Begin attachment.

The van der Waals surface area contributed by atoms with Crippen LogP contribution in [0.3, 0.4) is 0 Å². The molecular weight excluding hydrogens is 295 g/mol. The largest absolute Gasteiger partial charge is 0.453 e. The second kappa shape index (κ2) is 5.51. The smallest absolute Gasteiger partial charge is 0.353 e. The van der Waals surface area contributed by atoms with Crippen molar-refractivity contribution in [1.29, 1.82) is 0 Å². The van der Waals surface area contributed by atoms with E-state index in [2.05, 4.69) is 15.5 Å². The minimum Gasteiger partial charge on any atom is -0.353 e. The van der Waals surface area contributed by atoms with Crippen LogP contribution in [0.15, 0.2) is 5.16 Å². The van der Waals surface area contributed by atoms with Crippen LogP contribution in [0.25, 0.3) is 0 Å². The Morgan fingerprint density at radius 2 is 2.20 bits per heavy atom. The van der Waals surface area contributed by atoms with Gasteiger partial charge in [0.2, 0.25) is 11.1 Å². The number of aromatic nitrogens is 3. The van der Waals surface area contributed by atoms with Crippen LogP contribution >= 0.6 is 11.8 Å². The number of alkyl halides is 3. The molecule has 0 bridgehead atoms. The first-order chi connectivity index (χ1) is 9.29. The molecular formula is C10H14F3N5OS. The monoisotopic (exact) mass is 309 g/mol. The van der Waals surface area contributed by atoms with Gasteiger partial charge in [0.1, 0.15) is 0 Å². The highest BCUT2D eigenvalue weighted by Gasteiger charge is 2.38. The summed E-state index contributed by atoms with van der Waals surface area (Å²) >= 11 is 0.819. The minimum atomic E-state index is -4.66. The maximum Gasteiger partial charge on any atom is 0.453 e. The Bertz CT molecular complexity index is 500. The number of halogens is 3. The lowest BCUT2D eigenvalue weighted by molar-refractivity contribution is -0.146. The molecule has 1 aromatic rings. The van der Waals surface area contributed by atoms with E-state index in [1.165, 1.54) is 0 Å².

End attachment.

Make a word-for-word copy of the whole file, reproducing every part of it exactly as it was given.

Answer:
The van der Waals surface area contributed by atoms with Crippen LogP contribution in [0.3, 0.4) is 0 Å². The molecular weight excluding hydrogens is 295 g/mol. The largest absolute Gasteiger partial charge is 0.453 e. The second kappa shape index (κ2) is 5.51. The smallest absolute Gasteiger partial charge is 0.353 e. The van der Waals surface area contributed by atoms with Crippen molar-refractivity contribution in [1.29, 1.82) is 0 Å². The van der Waals surface area contributed by atoms with E-state index in [2.05, 4.69) is 15.5 Å². The minimum Gasteiger partial charge on any atom is -0.353 e. The van der Waals surface area contributed by atoms with Crippen LogP contribution in [0.15, 0.2) is 5.16 Å². The van der Waals surface area contributed by atoms with Crippen LogP contribution in [0.25, 0.3) is 0 Å². The Morgan fingerprint density at radius 2 is 2.20 bits per heavy atom. The van der Waals surface area contributed by atoms with Gasteiger partial charge in [0.2, 0.25) is 11.1 Å². The number of aromatic nitrogens is 3. The van der Waals surface area contributed by atoms with Crippen LogP contribution >= 0.6 is 11.8 Å². The number of alkyl halides is 3. The molecule has 0 bridgehead atoms. The first-order chi connectivity index (χ1) is 9.29. The molecular formula is C10H14F3N5OS. The monoisotopic (exact) mass is 309 g/mol. The van der Waals surface area contributed by atoms with Gasteiger partial charge in [0.1, 0.15) is 0 Å². The highest BCUT2D eigenvalue weighted by Gasteiger charge is 2.38. The summed E-state index contributed by atoms with van der Waals surface area (Å²) >= 11 is 0.819. The minimum atomic E-state index is -4.66. The maximum Gasteiger partial charge on any atom is 0.453 e. The Bertz CT molecular complexity index is 500. The number of halogens is 3. The lowest BCUT2D eigenvalue weighted by molar-refractivity contribution is -0.146. The molecule has 1 aromatic rings. The van der Waals surface area contributed by atoms with E-state index in [1.165, 1.54) is 0 Å².